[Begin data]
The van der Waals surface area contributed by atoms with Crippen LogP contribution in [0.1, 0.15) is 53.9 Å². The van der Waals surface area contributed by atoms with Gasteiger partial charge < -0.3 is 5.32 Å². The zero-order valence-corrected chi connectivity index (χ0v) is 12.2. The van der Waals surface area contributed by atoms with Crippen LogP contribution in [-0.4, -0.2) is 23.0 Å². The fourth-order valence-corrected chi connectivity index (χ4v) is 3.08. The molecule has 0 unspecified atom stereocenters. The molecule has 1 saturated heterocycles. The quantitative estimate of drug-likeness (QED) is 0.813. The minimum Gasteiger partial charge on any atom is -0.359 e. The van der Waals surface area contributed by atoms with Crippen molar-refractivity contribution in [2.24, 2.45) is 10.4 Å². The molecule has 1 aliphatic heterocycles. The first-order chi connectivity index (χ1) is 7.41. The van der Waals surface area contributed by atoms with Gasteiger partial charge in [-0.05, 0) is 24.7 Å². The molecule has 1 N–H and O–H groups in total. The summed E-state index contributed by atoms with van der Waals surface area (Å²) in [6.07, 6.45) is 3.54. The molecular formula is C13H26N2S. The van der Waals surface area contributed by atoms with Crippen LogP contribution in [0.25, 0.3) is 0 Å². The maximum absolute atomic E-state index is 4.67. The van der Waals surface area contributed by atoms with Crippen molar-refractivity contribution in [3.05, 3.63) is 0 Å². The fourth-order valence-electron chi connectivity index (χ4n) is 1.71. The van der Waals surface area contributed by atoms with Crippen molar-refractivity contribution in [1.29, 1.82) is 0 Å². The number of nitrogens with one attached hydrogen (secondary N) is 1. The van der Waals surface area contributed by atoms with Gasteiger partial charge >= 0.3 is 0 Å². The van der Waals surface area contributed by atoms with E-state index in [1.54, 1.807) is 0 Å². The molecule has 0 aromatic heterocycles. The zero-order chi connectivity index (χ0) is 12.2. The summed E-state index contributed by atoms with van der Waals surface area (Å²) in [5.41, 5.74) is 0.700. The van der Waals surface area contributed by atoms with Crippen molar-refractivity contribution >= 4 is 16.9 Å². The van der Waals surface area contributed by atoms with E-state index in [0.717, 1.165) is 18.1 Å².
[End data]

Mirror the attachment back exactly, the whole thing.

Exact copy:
The van der Waals surface area contributed by atoms with Crippen LogP contribution in [0.1, 0.15) is 53.9 Å². The van der Waals surface area contributed by atoms with Gasteiger partial charge < -0.3 is 5.32 Å². The zero-order valence-corrected chi connectivity index (χ0v) is 12.2. The van der Waals surface area contributed by atoms with Crippen LogP contribution in [-0.4, -0.2) is 23.0 Å². The fourth-order valence-corrected chi connectivity index (χ4v) is 3.08. The molecule has 0 unspecified atom stereocenters. The molecule has 1 saturated heterocycles. The quantitative estimate of drug-likeness (QED) is 0.813. The minimum Gasteiger partial charge on any atom is -0.359 e. The van der Waals surface area contributed by atoms with Crippen molar-refractivity contribution in [2.24, 2.45) is 10.4 Å². The molecule has 1 aliphatic heterocycles. The first-order chi connectivity index (χ1) is 7.41. The van der Waals surface area contributed by atoms with Gasteiger partial charge in [-0.05, 0) is 24.7 Å². The molecule has 1 N–H and O–H groups in total. The summed E-state index contributed by atoms with van der Waals surface area (Å²) in [6.07, 6.45) is 3.54. The molecular formula is C13H26N2S. The van der Waals surface area contributed by atoms with Crippen LogP contribution in [0.25, 0.3) is 0 Å². The maximum absolute atomic E-state index is 4.67. The van der Waals surface area contributed by atoms with Crippen molar-refractivity contribution in [3.05, 3.63) is 0 Å². The fourth-order valence-electron chi connectivity index (χ4n) is 1.71. The van der Waals surface area contributed by atoms with Crippen molar-refractivity contribution in [1.29, 1.82) is 0 Å². The number of nitrogens with one attached hydrogen (secondary N) is 1. The van der Waals surface area contributed by atoms with Gasteiger partial charge >= 0.3 is 0 Å². The van der Waals surface area contributed by atoms with E-state index in [1.54, 1.807) is 0 Å². The molecule has 0 aromatic heterocycles. The zero-order chi connectivity index (χ0) is 12.2. The summed E-state index contributed by atoms with van der Waals surface area (Å²) in [5.41, 5.74) is 0.700. The van der Waals surface area contributed by atoms with Crippen molar-refractivity contribution >= 4 is 16.9 Å². The van der Waals surface area contributed by atoms with E-state index in [0.717, 1.165) is 18.1 Å².